Both Fisher and Toronto Star marketing VP Jeffrey Shearer point to automotive sections as another prime example. In their infancy, many auto sections were put together by advertising folks. Editorial types figured such work was beneath their dignity. It might be necessary and make money for the paper, but they didn’t have to like it, and they sure as hell weren’t going to work on such a thing.


But as car sections became bigger, journalists stepped in. There were opportunities for reporting. And the more stringent journalistic work meant the sections were more respected. That, in turn, made them better ad vehicles.


That strategy reached a new level with the Toronto Sun’s coverage of the Canadian International Auto Show Feb. 13-22. It focused on a different automaker each day, without any loss of editorial integrity.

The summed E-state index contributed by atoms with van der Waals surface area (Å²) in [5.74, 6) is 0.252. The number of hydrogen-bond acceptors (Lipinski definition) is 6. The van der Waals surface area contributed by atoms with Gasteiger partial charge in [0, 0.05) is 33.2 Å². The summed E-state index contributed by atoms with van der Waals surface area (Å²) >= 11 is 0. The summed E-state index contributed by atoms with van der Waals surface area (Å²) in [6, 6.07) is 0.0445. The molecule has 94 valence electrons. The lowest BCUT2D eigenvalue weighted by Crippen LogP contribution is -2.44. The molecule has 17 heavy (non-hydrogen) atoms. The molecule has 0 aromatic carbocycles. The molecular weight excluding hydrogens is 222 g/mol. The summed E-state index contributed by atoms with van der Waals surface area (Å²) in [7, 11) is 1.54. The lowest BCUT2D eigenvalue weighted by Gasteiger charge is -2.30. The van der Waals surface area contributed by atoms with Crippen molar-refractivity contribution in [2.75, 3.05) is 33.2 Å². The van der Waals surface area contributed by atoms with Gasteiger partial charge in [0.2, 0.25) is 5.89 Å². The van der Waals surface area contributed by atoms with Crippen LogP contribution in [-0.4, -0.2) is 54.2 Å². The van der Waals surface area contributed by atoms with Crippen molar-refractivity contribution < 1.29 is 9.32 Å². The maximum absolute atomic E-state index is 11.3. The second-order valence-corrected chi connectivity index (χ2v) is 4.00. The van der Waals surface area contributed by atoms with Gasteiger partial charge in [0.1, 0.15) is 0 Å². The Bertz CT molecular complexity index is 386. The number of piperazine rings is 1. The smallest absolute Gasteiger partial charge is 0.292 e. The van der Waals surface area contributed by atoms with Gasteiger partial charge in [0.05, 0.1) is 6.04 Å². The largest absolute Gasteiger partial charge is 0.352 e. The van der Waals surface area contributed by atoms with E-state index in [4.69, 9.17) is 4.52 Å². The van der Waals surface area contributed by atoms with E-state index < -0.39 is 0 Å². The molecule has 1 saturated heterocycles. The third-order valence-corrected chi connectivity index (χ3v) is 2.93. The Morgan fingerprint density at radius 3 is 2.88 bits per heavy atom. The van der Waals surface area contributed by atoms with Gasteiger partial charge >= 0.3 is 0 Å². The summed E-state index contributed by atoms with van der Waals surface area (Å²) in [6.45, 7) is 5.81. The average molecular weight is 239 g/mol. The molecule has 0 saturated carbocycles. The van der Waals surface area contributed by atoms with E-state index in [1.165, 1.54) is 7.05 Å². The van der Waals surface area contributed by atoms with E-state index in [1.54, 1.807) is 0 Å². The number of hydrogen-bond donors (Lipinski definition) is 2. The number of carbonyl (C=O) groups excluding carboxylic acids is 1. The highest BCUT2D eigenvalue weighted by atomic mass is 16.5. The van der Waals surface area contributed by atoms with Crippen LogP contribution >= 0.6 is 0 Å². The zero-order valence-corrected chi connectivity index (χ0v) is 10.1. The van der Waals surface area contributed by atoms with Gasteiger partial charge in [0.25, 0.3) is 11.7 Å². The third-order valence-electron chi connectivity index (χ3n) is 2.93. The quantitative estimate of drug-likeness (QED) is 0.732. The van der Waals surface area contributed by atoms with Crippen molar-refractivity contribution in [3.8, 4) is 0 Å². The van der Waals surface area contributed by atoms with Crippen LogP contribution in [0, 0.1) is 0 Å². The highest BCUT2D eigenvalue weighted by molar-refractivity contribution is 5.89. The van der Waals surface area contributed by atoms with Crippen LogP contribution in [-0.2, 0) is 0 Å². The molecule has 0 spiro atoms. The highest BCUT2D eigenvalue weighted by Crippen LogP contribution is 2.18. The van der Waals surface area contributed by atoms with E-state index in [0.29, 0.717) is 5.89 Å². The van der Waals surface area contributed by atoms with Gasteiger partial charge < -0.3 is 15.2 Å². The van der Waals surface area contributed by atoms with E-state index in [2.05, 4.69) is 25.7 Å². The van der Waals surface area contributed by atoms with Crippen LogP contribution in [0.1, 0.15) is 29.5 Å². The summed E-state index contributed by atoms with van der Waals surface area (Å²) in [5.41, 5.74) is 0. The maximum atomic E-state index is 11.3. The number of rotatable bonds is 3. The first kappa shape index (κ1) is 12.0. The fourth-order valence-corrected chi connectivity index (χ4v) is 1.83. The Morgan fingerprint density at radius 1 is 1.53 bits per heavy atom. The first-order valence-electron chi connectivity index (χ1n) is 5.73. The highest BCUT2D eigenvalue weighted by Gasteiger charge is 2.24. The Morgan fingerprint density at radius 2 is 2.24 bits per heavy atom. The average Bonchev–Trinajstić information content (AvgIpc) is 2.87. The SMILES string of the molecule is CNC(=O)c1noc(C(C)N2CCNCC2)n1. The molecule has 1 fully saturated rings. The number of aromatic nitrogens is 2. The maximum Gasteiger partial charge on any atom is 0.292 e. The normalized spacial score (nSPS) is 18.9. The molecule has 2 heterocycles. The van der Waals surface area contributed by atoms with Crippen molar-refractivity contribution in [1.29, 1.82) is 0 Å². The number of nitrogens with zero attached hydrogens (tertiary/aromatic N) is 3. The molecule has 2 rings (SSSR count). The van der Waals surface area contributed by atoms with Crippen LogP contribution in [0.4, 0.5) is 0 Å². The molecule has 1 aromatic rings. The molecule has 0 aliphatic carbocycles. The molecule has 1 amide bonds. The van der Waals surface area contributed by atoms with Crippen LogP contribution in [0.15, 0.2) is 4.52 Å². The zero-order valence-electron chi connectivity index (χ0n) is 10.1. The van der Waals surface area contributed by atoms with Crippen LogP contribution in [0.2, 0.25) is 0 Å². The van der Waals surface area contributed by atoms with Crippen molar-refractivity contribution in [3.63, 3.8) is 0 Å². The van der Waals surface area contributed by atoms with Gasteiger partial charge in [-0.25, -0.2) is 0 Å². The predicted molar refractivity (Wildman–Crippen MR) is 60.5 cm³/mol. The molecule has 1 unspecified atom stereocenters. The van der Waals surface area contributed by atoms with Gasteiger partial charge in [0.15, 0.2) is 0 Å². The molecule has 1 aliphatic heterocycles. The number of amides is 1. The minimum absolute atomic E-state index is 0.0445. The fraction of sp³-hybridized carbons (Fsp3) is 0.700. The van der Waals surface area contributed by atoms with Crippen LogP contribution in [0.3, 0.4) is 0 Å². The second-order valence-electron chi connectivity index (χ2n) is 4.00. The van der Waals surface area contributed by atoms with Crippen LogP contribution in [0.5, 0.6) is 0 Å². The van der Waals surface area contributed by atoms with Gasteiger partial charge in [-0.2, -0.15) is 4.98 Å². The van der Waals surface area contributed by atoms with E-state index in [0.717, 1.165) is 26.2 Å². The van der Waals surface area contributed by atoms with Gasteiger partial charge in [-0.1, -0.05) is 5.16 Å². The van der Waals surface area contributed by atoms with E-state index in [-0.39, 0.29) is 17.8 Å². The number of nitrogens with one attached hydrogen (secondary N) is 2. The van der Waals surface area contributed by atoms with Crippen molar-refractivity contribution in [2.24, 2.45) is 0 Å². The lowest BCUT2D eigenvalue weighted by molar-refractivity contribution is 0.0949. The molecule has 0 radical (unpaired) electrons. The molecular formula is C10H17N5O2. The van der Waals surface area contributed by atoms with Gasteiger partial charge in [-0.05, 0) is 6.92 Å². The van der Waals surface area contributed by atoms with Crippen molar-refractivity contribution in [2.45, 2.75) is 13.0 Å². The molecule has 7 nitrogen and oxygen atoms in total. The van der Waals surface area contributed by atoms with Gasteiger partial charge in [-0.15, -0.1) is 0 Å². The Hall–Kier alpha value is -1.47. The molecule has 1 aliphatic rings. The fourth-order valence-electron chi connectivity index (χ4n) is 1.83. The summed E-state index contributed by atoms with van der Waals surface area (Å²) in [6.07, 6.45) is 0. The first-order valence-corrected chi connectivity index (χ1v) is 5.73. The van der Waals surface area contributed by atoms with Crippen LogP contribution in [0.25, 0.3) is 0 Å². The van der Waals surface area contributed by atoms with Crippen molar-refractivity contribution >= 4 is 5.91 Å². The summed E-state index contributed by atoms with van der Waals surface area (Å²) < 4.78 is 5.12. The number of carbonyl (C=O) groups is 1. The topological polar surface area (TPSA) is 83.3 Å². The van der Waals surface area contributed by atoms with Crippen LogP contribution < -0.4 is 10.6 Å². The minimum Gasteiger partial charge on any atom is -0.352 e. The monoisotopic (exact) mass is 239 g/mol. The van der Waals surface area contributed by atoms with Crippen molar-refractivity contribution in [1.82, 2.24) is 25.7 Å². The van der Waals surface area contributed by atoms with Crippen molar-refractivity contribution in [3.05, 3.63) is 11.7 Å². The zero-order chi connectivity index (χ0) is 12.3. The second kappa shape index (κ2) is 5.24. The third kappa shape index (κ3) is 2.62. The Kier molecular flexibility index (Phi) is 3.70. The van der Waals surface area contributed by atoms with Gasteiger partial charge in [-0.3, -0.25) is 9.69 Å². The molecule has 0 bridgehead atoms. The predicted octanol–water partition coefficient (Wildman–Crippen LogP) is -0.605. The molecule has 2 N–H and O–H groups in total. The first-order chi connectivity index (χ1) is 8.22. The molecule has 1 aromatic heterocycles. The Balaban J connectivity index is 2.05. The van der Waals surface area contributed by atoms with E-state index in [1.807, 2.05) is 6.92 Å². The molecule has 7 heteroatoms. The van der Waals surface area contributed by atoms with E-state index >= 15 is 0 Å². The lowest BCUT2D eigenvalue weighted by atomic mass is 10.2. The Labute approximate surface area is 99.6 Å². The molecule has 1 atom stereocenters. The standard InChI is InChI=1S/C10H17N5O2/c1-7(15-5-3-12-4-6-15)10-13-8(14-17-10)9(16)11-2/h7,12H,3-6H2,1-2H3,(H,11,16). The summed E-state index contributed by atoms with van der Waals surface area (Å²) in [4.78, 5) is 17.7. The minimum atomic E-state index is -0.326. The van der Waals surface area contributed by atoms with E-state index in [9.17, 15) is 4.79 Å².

“A great example recently was the launch of the Volkswagen Beetle,” says Cossette Media group media manager Sheri Metcalfe. “All the guns were manned at the same time: press releases happened at the same time as the newspaper coverage, the outdoor and everything. That definitely was a success. There was coverage beyond that helped create noise in the marketplace.” But Metcalfe says cooperation between ad and editorial departments hasn’t improved as much as newspaper people like to think it has.


“I used to work at Chiat (TBWA Chiat/Day) on Shoppers Drug Mart,” Metcalfe continues. “There were a lot of discussions about doing regular articles on health and wellness and bringing Shoppers on as a main sponsor. At the time, it was really cost-prohibitive. From an advertiser’s perspective, it’s a great way to move along that relationship continuum with consumers. It gives them that much more credibility, which is great, and it adds dimension to the brand or the product. There are a lot of products — cereal or a soft drink — where there’s not a lot to say.” Looking at these opportunities in newspapers requires case-by-case or product-by-product judgment.


Metcalfe probably couldn’t have approached the Toronto Star with her idea of Shoppers Drug Mart’s serving as a “main sponsor.”


“We don’t believe in sponsored editorial at the Star,” Shearer says matter-of-factly. “Editors and ad people can work together to create better products, but not by compromising either’s standards.”